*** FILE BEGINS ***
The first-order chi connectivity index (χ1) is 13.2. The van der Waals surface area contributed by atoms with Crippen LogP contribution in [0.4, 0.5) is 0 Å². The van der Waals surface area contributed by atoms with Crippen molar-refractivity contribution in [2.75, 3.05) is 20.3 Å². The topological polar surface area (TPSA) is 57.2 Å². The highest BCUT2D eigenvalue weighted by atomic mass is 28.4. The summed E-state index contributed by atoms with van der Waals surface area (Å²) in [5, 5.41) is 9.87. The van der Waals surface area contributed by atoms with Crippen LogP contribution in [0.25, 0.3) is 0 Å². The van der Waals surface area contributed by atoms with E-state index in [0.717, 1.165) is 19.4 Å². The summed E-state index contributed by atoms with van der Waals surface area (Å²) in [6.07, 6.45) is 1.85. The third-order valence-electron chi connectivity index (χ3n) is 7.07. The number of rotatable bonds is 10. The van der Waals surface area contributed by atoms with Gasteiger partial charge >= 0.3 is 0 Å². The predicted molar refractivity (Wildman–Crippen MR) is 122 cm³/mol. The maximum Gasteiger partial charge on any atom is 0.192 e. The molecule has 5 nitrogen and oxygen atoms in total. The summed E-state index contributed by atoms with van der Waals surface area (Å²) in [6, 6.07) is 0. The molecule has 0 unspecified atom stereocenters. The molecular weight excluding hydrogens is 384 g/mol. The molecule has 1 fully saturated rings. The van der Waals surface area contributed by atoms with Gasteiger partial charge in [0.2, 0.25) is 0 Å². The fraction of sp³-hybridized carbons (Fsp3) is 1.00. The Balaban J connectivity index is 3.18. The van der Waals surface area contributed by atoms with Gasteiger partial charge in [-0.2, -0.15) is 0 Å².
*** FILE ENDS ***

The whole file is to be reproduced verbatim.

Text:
The first-order chi connectivity index (χ1) is 13.2. The van der Waals surface area contributed by atoms with Crippen LogP contribution in [0.4, 0.5) is 0 Å². The van der Waals surface area contributed by atoms with Crippen molar-refractivity contribution in [2.75, 3.05) is 20.3 Å². The topological polar surface area (TPSA) is 57.2 Å². The highest BCUT2D eigenvalue weighted by atomic mass is 28.4. The summed E-state index contributed by atoms with van der Waals surface area (Å²) in [5, 5.41) is 9.87. The van der Waals surface area contributed by atoms with Crippen LogP contribution in [0.25, 0.3) is 0 Å². The van der Waals surface area contributed by atoms with E-state index in [0.717, 1.165) is 19.4 Å². The summed E-state index contributed by atoms with van der Waals surface area (Å²) in [6.07, 6.45) is 1.85. The third-order valence-electron chi connectivity index (χ3n) is 7.07. The number of rotatable bonds is 10. The van der Waals surface area contributed by atoms with Gasteiger partial charge >= 0.3 is 0 Å². The predicted molar refractivity (Wildman–Crippen MR) is 122 cm³/mol. The maximum Gasteiger partial charge on any atom is 0.192 e. The molecule has 5 nitrogen and oxygen atoms in total. The summed E-state index contributed by atoms with van der Waals surface area (Å²) in [6, 6.07) is 0. The molecule has 0 unspecified atom stereocenters. The molecular weight excluding hydrogens is 384 g/mol. The molecule has 1 fully saturated rings. The van der Waals surface area contributed by atoms with Gasteiger partial charge in [0.2, 0.25) is 0 Å². The fraction of sp³-hybridized carbons (Fsp3) is 1.00. The Balaban J connectivity index is 3.18. The van der Waals surface area contributed by atoms with Gasteiger partial charge in [-0.2, -0.15) is 0 Å².